Oh, dear. When promising newcomer Gareth Edwards was handed a £160 million budget for only his second movie – on the strength of his lo-fi (and low budget) debut hit, Monsters – hopes were high. But sadly, the Wunderkind has produced a steaming great pile of dino-plop.
Still, there is at least some good news: the monsters themselves are fabulous. They look sinister, they move convincingly and their guttural, ear-bending shrieks send a shiver down the spine. Besides Big G himself, there’s a couple of black, spindly, bird-like giants (called Mutos) who entertainingly go on a monster-sized ASBO rampage across the globe.
As for the director’s much-criticised decision to do a very slow reveal of the beasts (for the first hour, all you get are snatched half-glimpses or blurred images on TV screens), it actually works a treat. The gradual build-up of tension makes for a spectacular visual treat when the monsters are finally revealed in their full glory.
Equally, much of the disaster-style footage is spot on. A succession of images – ruined, tottering skyscrapers; battleships tossed about like bath toys; wrecked urban landscapes – really stick in the brain.
But then the actors have to go and ruin it all by speaking.
It’s true. The monsters may be levelling entire cities, but the film itself is ultimately brought down by a hokey plot, terrible dialogue and ropey acting. No-one emerges unscathed.
Bryan Cranston, afforded almost demi-god status after his turn in Breaking Bad, looks like a man who’s just realised how terrible the film is. He croaks and whines ineffectually for a bit, then wisely decides to die half an hour in.
Leading buff-boy Aaron Taylor-Johnson utters not a single memorable line, and merely bounces around from one action scene to another.
But it’s in the ‘war room’ that things really take a tumble. David Strathairn joins a bevy of lantern-jawed military types to bark out the usual guff about ‘having a visual’ and ‘needing situational awareness’.
Such scenes are rarely inspiring, but in Godzilla they are comically poor. Even the basic walking-and-talking choreography is noticeably bad. You can actually see actors stepping three paces to the left to find their mark before delivering a line. It’s desperately hammy stuff.
|Ken Watanabe praying for his bowels to move|
By the time he ponderously pulls out an old time-piece (‘It…was…my father’s’) that supposedly froze at the moment Hiroshima struck, you haven’t the heart to point out a wind-up watch wouldn’t actually have stopped.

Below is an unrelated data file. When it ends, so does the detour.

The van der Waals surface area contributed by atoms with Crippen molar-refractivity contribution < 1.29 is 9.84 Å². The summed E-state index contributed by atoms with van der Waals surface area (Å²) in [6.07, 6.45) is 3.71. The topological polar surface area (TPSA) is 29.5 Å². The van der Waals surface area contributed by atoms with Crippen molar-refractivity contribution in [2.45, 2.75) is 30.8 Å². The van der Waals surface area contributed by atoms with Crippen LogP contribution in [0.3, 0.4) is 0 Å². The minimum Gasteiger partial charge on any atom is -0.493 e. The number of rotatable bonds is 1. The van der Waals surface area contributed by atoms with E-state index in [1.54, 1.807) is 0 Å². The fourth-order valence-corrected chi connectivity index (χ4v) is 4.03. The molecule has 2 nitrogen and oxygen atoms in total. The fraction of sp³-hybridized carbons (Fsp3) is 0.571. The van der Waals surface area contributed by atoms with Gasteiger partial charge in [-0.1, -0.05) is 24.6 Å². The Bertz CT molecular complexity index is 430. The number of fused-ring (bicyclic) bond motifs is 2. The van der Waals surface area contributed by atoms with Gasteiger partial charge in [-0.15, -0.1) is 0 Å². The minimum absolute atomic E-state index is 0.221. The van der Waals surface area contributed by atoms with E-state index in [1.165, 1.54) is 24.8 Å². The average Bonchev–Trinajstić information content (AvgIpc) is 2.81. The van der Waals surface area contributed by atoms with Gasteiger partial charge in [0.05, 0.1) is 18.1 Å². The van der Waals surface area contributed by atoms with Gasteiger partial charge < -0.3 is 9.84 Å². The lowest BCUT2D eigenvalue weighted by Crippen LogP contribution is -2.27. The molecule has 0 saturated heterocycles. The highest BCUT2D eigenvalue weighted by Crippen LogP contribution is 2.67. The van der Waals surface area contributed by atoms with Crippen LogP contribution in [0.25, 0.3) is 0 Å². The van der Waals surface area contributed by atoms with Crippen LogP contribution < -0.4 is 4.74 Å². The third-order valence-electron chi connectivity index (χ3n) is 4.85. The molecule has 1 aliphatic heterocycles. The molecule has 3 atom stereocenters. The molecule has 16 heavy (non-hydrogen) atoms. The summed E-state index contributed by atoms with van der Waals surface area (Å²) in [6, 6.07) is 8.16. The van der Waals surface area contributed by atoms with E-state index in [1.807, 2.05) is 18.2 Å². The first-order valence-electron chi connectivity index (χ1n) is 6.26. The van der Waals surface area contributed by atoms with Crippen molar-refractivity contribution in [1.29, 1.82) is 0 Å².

But, in a crowded field, poor Sally Hawkins carries off the worst actor accolade. Constantly fretting, worrying and semi-sobbing, she’s resembles nothing more than a modern-day Stan Laurel.
The piss-awful weakness of the human story here is strange, because the strength of the central characters’ relationship in Edwards’ Monsters was its defining quality. It all strongly suggests the studio leaned heavily on the young director to make a bland and accessible piece of pap.
All of which begs the question: why does Hollywood keep on giving blockbuster movies to auteurs? Suppose, say, someone was really skilled at flying a model airplane; you wouldn’t sit them in the cockpit of a commercial airliner and tell them to hit the thruster. But Hollywood does this all the time.
The very skills that make Edwards a good small movie-maker – strong personal vision, an ability to improvise, skilful handling of a small cast – make him a terrible fit for a baggy, committee-led blockbuster.
This point was demonstrated last year when the hugely talented visionary Guillermo del Toro managed to make the $190million Pacific Rim one of the most unwatchable films in recent memory.
|Godzilla ponders the absence of a heavyweight|
Put it this way: you probably won’t see a lo-fi indie film about disenchanted shop clerks directed by Michael Bay coming to a cinema anywhere near you soon. So why are the sensitive types taking on such huge projects, especially when the results are so consistently dire?
And be assured, no cliché is left un-mined in this tosh. Cute kid noticing the monster first? Of course. (Twice.) Loved one trapped fatally behind glass door and sharing final moments with lover? Oh, yes. Hero improbably finding himself eye-to-massive-eye with the giant monster? Yes, about five times – it’s almost like they’re dating.
Ultimately, beset by demands to make a film anyone can like, Edwards has produced something that very likely no-one will give a toss about. Ironically, he is gobbled up by his own monster movie.
It’ll be no surprise to learn the chopper scene is poorly handled. Facing a monster with a reach of around 400-feet, the chopper pilot goes in shooting and flies right under its left nipple. Unsurprisingly, said beastie immediately swats chopper. Duh. What did the pilot think was going to happen?
Exploding helicopter innovation
None. Godzilla has previously destroyed helicopters in Roland Emmerich's risible 1998 franchise offering.
This scene takes place at an airport, and there’s a nice shot of the nervy airport crowd watching from behind a huge glass wall as the chopper hits a few airplanes and triggers a series of explosions.
The short-lived monster and helicopter encounter has zero tension, and makes even less sense. Expensive, pointless, confusing: it could be a metaphor for the film as a whole.
Ken Watanabe is clearly in the movie purely for the moment when he stagily turns round, panto-style, and declaims: “They call him…GOR-ZIYYA!”
Despite the galumphing bad reviews for Godzilla, Gareth Edwards has just been handed the reins for the next Star Wars movie. Given the previous Star Wars trilogy featured some of the wonkiest acting on record (Hayden Christensen’s love scene with Natalie Portman regularly tops Worst Scene of All Time lists), they’ve clearly got the right man for the job.